Pregnant women beware of blood clots! Researchers warn that pregnant women who are taken for hospitals for other purposes rather than delivery face a high risk of blood clots.
Venous thromboembolism or VTE
One of the principal causes of maternal death in women in developed countries is venous thromboembolism or VTE and it is said to have an effect on almost one or two pregnancies out of 1000. VTE covers both deep vein thrombosis and pulmonary embolism.
Nearly 300,000-600,000 people in the US alone are affected by this medical condition, according to the data put forth by the CDC or the Centers for Disease Control and Prevention. The CDC states that nearly 60,000-100,000 people from the U.S will die because of VTE every year. They have not maintained any detailed data figures for the women who are pregnant
The research study
Research scientists from the United Kindom’s University of Nottingham and Guy’s and St. Thomas’ Foundation Trust in London, carried out a group study of nearly 206,785 women who fell in the age group of 15-44 years and who had been pregnant one or more times between the years 1997 and 2010.
The researchers confirm that the women in the age group of 35 years and more who have been admitted to the hospital for about 3 days make up the high risk category for VTE. The risk is higher in case of women who are in their last trimester or late pregnancy stages.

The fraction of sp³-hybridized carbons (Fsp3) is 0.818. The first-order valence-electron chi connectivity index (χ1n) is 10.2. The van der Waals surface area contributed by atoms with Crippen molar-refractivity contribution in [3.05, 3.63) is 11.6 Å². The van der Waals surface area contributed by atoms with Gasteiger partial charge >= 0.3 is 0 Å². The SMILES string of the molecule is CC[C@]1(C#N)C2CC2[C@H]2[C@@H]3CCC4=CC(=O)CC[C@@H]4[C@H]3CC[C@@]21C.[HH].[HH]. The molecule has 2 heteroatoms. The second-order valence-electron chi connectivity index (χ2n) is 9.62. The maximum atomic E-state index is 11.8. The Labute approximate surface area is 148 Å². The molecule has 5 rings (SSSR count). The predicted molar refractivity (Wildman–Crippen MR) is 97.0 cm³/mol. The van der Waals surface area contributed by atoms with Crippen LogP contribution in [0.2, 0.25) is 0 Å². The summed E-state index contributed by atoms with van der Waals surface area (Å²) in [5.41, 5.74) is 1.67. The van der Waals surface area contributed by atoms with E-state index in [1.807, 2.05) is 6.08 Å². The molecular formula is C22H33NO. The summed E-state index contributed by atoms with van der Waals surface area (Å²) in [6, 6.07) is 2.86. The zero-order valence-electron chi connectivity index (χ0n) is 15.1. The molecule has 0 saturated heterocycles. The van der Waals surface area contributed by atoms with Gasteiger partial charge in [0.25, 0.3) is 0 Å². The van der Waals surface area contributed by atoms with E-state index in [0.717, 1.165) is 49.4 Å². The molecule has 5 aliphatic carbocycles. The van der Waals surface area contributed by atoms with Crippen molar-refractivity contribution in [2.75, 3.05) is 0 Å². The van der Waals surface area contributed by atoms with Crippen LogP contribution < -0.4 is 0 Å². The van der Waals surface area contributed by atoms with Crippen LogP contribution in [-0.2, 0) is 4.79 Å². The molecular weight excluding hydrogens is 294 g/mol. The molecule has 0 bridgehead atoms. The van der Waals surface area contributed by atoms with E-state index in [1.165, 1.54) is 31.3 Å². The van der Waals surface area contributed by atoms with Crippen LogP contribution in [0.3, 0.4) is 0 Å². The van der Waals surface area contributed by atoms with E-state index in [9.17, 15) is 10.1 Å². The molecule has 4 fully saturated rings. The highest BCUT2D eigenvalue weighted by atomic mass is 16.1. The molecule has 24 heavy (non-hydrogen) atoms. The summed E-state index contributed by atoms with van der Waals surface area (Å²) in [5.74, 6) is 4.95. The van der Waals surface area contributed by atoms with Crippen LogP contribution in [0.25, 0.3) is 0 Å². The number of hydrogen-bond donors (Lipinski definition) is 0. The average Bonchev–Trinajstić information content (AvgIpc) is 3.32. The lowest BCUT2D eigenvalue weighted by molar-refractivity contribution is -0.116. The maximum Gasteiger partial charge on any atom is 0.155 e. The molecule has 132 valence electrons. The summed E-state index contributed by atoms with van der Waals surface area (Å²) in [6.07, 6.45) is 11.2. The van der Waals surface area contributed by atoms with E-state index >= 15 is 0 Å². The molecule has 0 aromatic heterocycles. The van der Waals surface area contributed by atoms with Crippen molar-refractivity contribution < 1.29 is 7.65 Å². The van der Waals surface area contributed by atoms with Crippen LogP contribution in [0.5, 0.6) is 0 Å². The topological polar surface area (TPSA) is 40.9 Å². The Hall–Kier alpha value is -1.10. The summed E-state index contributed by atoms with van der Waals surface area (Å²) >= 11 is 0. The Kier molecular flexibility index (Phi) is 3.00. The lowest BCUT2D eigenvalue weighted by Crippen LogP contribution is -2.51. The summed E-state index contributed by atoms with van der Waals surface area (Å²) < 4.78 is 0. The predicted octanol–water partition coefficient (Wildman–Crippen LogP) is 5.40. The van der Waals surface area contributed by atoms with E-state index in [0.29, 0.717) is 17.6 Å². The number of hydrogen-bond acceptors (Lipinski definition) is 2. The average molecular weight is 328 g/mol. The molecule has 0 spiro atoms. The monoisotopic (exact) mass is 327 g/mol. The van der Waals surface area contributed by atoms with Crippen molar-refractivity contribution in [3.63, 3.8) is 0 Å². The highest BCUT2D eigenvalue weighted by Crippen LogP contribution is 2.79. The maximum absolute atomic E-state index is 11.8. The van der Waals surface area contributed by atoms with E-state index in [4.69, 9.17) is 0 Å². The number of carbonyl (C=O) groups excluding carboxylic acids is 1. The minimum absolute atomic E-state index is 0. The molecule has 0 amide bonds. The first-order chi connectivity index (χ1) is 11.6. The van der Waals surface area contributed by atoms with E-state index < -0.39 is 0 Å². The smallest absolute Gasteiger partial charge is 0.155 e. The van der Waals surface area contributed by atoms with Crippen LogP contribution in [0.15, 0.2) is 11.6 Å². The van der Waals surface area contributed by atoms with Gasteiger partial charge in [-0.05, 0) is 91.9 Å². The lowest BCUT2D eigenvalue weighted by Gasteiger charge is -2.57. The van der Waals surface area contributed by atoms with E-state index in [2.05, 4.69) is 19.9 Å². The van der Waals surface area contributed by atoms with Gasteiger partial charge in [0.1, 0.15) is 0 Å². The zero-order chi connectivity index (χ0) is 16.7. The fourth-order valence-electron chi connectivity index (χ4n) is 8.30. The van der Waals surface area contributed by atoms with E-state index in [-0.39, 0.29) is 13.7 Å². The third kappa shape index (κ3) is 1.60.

The researchers discovered that pregnant women who had to be hospitalized faced an increased risk of almost 17.5-fold, chances of venous thromboembolism, VTE. According to the research, the high risk of VTE pertained even after discharge of the pregnant women.
The risk was seen for about 28 days after the discharge and this data finding exhibits a six-fold increased risk faced by the women. Chances of VTE augmented 4-fold in women who were admitted in hospital for lesser than 3 days. The experts also agreed that in this stage they needed to look at prophylaxis that “might also require careful consideration.”
The research experts felt that this risk faced by the pregnant women may be due to the hormonal changes . These hormonal changes happen normally in every pregnant woman and start in the first trimester of pregnancy. They lend a hand in limiting the blood loss that can take place during delivery and also protect the woman from having a miscarriage and losing a baby. These are the reasons why the pregnant women face a higher risk of VTE say the March of Dimes.
As a conclusion the scientists have said, “The overall risk of first venous thromboembolism in pregnant women increased during admissions to hospital not related to delivery and remained significantly higher in the 28 days after discharge. During these periods, need for thromboprophylaxis should receive careful consideration.”
The new research study had been published by the BMJ.